In one corner I had previously had a lot of containers. I decided to move most of them as some had long since stopped thriving or even growing at all, and some of the pots looked ugly. I very reluctantly discarded the worst of them and have kept others for reusing. Unfortunately, a solution has not yet been found for industrial  recycling of black plastic plant pots – at least in my part of world – which is very frustrating.

Early in the year I had attempted to train some early-flowering clematis up the fence but sadly, as with all other clematis I’ve planted in the past, it failed. I dug them up and put them back into pots and they still seem to be OK , so with a bit of luck they may flower again next spring. I’ve moved some herbs from their pots into the ground and they seem to be happy enough there. Scabiosa and salvia are enjoying the sun spot along with a variety of cat mint, Walkers Low, which is a real pull for the bees. I’ve left the French lavender in pots as that’s how it seems to grow best in my garden. The bees can’t get enough!

B63BADEB-61EF-4C14-9898-E760EA82660D

I plan to place some annuals in the gaps, also pollinator- friendly varieties. I’ll review these each year as the perennials spread and gain height and the gaps hopefully become fewer. Hopefully, in a couple of years’ time, the little stepping stones will lead through an abundance of green and shades of blue and purple.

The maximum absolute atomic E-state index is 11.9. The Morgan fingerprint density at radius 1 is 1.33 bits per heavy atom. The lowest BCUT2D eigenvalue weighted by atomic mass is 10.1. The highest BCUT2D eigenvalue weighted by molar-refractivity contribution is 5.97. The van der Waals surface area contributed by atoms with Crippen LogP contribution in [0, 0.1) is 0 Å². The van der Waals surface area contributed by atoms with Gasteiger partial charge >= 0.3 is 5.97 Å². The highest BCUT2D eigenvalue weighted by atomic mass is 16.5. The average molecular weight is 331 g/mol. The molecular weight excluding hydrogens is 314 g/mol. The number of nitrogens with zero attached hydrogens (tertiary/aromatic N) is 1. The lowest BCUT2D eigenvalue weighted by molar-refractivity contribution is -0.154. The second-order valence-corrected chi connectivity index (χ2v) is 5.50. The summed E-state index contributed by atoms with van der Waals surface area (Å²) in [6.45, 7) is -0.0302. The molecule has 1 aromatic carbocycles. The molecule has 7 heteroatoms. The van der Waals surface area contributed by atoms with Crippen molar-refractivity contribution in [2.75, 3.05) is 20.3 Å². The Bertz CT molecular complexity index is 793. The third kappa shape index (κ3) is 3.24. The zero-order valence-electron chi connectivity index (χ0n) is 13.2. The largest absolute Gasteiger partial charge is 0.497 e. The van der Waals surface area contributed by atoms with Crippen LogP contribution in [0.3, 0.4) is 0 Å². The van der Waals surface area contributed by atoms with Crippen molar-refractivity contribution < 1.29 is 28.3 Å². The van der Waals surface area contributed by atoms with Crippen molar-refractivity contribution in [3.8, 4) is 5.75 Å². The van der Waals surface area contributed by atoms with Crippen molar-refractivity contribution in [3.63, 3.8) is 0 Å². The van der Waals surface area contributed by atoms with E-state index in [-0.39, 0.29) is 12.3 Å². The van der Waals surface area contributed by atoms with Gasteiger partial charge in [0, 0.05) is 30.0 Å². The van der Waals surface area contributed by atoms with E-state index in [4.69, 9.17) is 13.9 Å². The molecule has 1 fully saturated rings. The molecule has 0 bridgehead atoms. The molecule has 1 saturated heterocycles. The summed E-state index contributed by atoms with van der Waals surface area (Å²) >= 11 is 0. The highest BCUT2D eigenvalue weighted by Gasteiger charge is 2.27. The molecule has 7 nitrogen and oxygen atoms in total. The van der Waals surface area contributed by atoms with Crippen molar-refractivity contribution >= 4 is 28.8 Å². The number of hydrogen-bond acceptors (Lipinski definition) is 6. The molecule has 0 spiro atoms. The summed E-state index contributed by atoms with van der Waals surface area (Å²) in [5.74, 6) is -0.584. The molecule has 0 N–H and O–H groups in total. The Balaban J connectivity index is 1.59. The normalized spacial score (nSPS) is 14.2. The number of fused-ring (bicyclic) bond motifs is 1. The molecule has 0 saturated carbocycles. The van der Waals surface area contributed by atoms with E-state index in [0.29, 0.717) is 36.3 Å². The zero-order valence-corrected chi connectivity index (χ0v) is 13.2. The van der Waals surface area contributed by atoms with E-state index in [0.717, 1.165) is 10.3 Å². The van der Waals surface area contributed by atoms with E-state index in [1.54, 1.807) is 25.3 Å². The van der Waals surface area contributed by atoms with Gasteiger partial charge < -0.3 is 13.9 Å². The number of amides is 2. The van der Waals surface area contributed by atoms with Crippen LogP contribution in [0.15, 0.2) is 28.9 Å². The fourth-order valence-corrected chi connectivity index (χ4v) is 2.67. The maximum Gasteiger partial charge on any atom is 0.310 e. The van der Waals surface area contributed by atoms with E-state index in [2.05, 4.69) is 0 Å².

One of my favourite shrubs is the Caryopteris Heavenly Blue which I planted about three years ago. It is another bee magnet and exudes a heady sweet aroma which I love. I would like to plant more of this but because it spreads up to 1.5 metres I don’t think I have room in a sunny enough spot.

F8D0FB46-CFDF-4E67-9922-BC20128FA0C2

I’ve sewn a few wildflower seeds in small pots and they have come on well. I can’t wait for the Nigella to bloom in a few weeks’ time. Another favourite aromatic container is the rosemary and thyme against the back fence. The little purple flowers are beautiful and another food source for insects.

6FA44565-BF52-46CE-824A-2EA23C4C223D

D9CB9ABC-1C7F-4C6B-A552-9D042FB2B66D

My arthritis has really flared up this year, exacerbated by a knee injury a couple of months ago, and although I love  my little plot the more physically demanding aspects of maintaining it can be very challenging for me. Rethinking my garden, reviewing what grows well and what doesn’t, going with nature’s flow and including more of what thrives easily and with minimal effort on my part is my new philosophy. I’ll be keeping it very simple, providing a banquet for nature if I can, and a place for me and the cats to relax now the rain has stopped. 😁

Poppies: prolific elusive


For the last few years I have tried, in vain, to grow poppies. I have scattered seeds. I have planted plugs. I have nurtured tiny green shoots, indoors and out. I have bought very expensive specimens with very impressive names from well-known suppliers of repute. All of my efforts have been fruitless.